The attacks which seem to have been led by a single threat actor are said to have of begun in the morning of August 16. It is additionally presumed that 23 may not be the final count considering that right now the details are at 'a minimum' with the Department of Information Resources (DIR), who is leading the investigation into the attacks.

The local Texas authorities, like the DIR, Texas Division of Emergency Management, and Texas Military Department are still investigating the origin of the attack, also involved are the federal agencies such as the Department of Homeland Security, Federal Bureau of Investigation – Cyber, and Federal Emergency Management Agency (FEMA).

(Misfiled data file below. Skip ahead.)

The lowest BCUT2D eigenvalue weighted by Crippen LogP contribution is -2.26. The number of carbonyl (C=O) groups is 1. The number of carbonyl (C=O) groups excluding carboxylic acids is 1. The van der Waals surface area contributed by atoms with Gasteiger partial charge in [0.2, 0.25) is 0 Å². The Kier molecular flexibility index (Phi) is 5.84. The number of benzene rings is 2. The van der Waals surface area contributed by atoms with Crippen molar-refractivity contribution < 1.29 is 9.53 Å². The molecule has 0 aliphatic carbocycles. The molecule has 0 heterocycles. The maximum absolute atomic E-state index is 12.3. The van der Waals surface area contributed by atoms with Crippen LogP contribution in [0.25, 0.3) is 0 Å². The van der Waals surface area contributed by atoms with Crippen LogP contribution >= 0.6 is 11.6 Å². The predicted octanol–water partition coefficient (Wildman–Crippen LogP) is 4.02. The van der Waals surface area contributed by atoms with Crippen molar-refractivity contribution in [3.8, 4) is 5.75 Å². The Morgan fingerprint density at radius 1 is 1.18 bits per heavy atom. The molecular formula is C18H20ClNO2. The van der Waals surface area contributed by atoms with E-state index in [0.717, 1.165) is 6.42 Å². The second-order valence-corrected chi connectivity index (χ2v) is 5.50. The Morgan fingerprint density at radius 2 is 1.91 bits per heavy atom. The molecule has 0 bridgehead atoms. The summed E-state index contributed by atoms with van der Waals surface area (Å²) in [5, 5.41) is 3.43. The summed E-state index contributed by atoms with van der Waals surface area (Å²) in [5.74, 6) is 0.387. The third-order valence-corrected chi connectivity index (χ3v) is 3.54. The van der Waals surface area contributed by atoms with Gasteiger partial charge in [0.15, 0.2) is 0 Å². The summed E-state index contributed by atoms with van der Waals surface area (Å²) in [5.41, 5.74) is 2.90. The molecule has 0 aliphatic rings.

In its original statement released on late Friday, DIR says that while investigations regarding the origins of the attack are continuous, their principle need is to aid the response and recuperation of 'affected entities'.

DIR is driving the reaction to what it calls a "coordinated ransomware attack" however does not unveil which organizations are affected. This is a result of security concerns involving the matter.

In an updated statement on Saturday, DIR said that the frameworks and systems of the State of Texas have not been influenced by this attack. Until more details rise, the strain of file-encrypting malware, which is said to be the one responsible for the attack as well as the perpetrator(s) ransom demand, still remains very unclear.

Cyber security Team Identified Ransomware Utilized to Compromise City Power